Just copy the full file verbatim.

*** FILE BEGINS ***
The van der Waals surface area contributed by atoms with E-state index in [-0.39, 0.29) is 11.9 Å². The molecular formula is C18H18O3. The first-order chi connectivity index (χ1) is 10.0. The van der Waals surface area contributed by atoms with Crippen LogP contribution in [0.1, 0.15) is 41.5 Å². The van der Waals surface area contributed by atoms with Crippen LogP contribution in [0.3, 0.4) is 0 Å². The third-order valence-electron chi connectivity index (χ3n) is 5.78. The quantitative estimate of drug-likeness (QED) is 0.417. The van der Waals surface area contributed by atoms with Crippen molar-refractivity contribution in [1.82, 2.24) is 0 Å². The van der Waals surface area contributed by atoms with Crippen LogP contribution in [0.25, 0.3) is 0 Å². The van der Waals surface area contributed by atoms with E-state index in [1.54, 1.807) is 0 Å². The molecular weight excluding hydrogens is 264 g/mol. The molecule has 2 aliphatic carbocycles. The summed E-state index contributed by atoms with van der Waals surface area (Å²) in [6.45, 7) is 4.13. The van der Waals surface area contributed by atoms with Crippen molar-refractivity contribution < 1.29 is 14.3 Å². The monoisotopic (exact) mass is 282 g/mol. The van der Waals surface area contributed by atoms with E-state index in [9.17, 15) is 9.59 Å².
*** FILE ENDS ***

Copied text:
The van der Waals surface area contributed by atoms with E-state index in [-0.39, 0.29) is 11.9 Å². The molecular formula is C18H18O3. The first-order chi connectivity index (χ1) is 10.0. The van der Waals surface area contributed by atoms with Crippen LogP contribution in [0.1, 0.15) is 41.5 Å². The van der Waals surface area contributed by atoms with Crippen LogP contribution in [0.3, 0.4) is 0 Å². The third-order valence-electron chi connectivity index (χ3n) is 5.78. The quantitative estimate of drug-likeness (QED) is 0.417. The van der Waals surface area contributed by atoms with Crippen molar-refractivity contribution in [1.82, 2.24) is 0 Å². The van der Waals surface area contributed by atoms with Crippen LogP contribution in [0.25, 0.3) is 0 Å². The van der Waals surface area contributed by atoms with E-state index in [1.54, 1.807) is 0 Å². The molecular weight excluding hydrogens is 264 g/mol. The molecule has 2 aliphatic carbocycles. The summed E-state index contributed by atoms with van der Waals surface area (Å²) in [6.45, 7) is 4.13. The van der Waals surface area contributed by atoms with Crippen molar-refractivity contribution < 1.29 is 14.3 Å². The monoisotopic (exact) mass is 282 g/mol. The van der Waals surface area contributed by atoms with E-state index in [9.17, 15) is 9.59 Å².